Dec 14, 2015

Peace on Earth

It's early in the morning. The lights are glowing on the tree and on the fireplace mantle, a warm and tender reminder of Christmases past. It's quiet in the house now as my three not-so-small boys are still in their slumber. It's Christmas time, a time for joy and peace on earth. I'm attempting to capture the sugar plum fairies dancing around in my head...because something seems a little "off" this year.

Every year is a struggle to scrape and dig past the commercialism and consumerism that has become synonymous with the Christmas season. Somewhere between the green and red plastic trees and the "Santa, Baby" songs is a point. A very fine point that the vast majority misses. Every. Single. Year.

We tend to miss it because it is easy to miss. 

There is nothing in Scripture that commands we honor this Holy Night. There is no instruction to follow that even suggests it. A Christian will truly celebrate Christmas out of the overflow of the heart...out of the love that pours from a swell of the heart that was born in a stable 2,000 years ago. 

But somehow the truth of this story has been buried beneath a mountain of boxes covered in pretty paper and debt to the ceiling. Even Hallmark movies tell us we want Christmas to be about the heart and relationship, but we have to dig it out of the pile first.

This has been an ongoing issue for the believer in this country for decades. But recently, there has been another darker, more suffocating cloud hovering over this time of year. We seek joy and peace on earth, yet we are bombarded by the media of our day. We are immediately made aware of instances of adversity, hostility, lunacy, political failures, et cetera ad nauseam. Rarely do we see thrust before us for our viewing pleasure the soup kitchens serving Christmas dinner to the homeless, families by the hundreds supplying coats, boots, blankets, diapers, and toys for those who have nothing, or food pantries doling out canned goods to those fallen on hard times. Stories of prisoners kneeling by their bedside holding a Bible and a sliver of hope for redemption seldom make the cut for our news sources. These things happen all the time, but their stories are scarce compared to the shocking tales that "sell". We are inundated with the negative and anemic when it comes to anything positive.

There is a song that was released several years ago by Casting Crowns (one of my most favorite groups) and the song is entitled "I Heard the Bells on Christmas Day." It speaks to the dissonance we experience this time of year in a way that for years now has deeply stirred my heart. If we don't quiet our souls from the noise of our consumerism, we'll never hear the bells.

I heard the bells on Christmas day
Their old familiar carols play
And mild and sweet, their songs repeat
Of peace on earth good will to men

And the bells are ringing (Peace on Earth)
Like a choir they're singing (Peace on Earth)
In my heart I hear them
Peace on earth, good will to men

The author is recounting the surface sights and sounds of the season. It looks good and sounds good - we enjoy the decorations and Christmas carols during the last weeks of the year (or most of us do). But in the next verse, we see his conflict - one that, if we will look introspectively, we can all identify with:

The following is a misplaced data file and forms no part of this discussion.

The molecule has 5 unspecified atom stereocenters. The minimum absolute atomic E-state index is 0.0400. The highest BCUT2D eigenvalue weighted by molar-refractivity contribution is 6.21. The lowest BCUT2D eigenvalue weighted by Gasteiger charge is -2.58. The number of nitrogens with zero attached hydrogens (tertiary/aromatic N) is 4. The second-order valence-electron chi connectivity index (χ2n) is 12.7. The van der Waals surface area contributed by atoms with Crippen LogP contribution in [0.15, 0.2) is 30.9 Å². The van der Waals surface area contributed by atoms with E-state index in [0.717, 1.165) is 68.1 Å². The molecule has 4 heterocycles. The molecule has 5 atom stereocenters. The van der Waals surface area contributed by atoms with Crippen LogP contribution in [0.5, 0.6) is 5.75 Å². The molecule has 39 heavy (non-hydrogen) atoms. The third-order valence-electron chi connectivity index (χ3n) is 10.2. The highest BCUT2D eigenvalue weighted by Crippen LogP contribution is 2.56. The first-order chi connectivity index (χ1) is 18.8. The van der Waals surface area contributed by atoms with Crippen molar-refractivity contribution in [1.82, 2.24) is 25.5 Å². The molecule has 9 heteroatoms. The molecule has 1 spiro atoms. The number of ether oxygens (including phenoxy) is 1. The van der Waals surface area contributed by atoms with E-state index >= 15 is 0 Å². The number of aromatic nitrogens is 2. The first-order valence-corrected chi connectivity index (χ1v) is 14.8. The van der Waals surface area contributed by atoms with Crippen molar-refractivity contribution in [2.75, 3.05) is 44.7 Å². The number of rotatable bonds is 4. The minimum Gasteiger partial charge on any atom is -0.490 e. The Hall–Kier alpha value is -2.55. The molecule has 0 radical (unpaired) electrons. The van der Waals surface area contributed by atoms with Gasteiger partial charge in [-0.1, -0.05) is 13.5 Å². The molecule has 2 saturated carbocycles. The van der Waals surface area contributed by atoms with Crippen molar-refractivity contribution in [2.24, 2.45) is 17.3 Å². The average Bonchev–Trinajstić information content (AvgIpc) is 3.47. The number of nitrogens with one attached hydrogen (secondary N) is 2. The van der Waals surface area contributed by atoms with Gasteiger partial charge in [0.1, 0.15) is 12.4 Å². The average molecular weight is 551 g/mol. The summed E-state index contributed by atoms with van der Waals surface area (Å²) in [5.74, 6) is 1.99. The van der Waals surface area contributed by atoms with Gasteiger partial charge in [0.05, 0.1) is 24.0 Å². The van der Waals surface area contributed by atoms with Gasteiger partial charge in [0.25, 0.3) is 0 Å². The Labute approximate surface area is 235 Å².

And in despair, I bowed my head
"There is no peace on earth," I said.
For hate is strong and mocks the song
Of peace on earth, good will to men

But the bells are ringing (Peace on Earth)
Like a choir singing (Peace on Earth)
Does anybody hear them?
Peace on earth, good will to men

If anything, peace on earth is a treasured, but terribly deficient thing. A cursory glance at the Middle East (particularly in and around Israel) and north Africa, as well as cities like Paris, Chattanooga, Colorado Springs, and San Bernardino will bring home the point. A skim of any major news outlet's headlines will help to solidify the point: men bring almost anything but peace to earth.

Then rang the bells more loud and deep
God is not dead, nor doth He sleep
(Peace on Earth, peace on Earth)
The wrong shall fail, the right prevail
With peace on earth, good will to men

Peace on earth is not meant to be brought by mere men. We are incapable. Peace on earth and good will toward men...comes from above. Good will toward men is initiated by God in heaven and exemplified by a Baby born from heaven. Peace personified has walked on the earth, and it currently resides in the hearts of those who bend the knee and bow their hearts to the King of kings born humbly in a manger.

Then ringing, singing on its way
The world revolved from night to day
A voice, a chime, a chant sublime
Peace on earth, good will to men

And the bells they're ringing (Peace on Earth)
Like a choir they're singing (Peace on Earth)
And with our hearts we'll hear them
Peace on earth, good will to men

The bells of Christmas are singing that Peace on earth has indeed come, and until He comes again, we'll hear it only in our hearts. But this also has the desired result for the individual who opens their heart to the song: good will toward his fellow men.

Do you hear the bells they're ringing? (Peace on Earth)
The life the angels singing (Peace on Earth)
Open up your heart and hear them (Peace on Earth)
Peace on earth, good will to men

Apr 9, 2015

Pearl of Great Price

A diver descends into the depths and retrieves an ordinary oyster shell.

Kind of drab, really. Earthy colors, no distinct shape, and no particular abilities. It's just a shell. It does have a purpose, though. Its job is to house and protect the vulnerable and tender inside.

Oyster shells are somewhat like people in this respect. They have a hard, nondescript outside, but a soft, delicate inside. Even the Son of God fit this description in human form.

"He didn’t have an impressive form or majesty that we should look at Him, no appearance that we should desire Him." Isaiah 53:2

There is a soft parallel between the oyster and man. An oyster is made of two parts: the inner and the outer. The outer shell is the only part that is ever visibly seen...that is until the death of the organism inside. The tender, inner soft part of the body is likened to our spirit, kept hidden until the breaking of the body.

When a pearl oyster is opened, the organism inside dies, and most likely, a valuable gift is left behind. 

It's important to note that not all oysters make pearls...only the true pearl oysters (genus Pinctada) make them. But how does this happen? 

When a foreign object becomes embedded inside the oyster, the mantle inside secretes nacre, also known as mother-of-pearl, to isolate the irritant.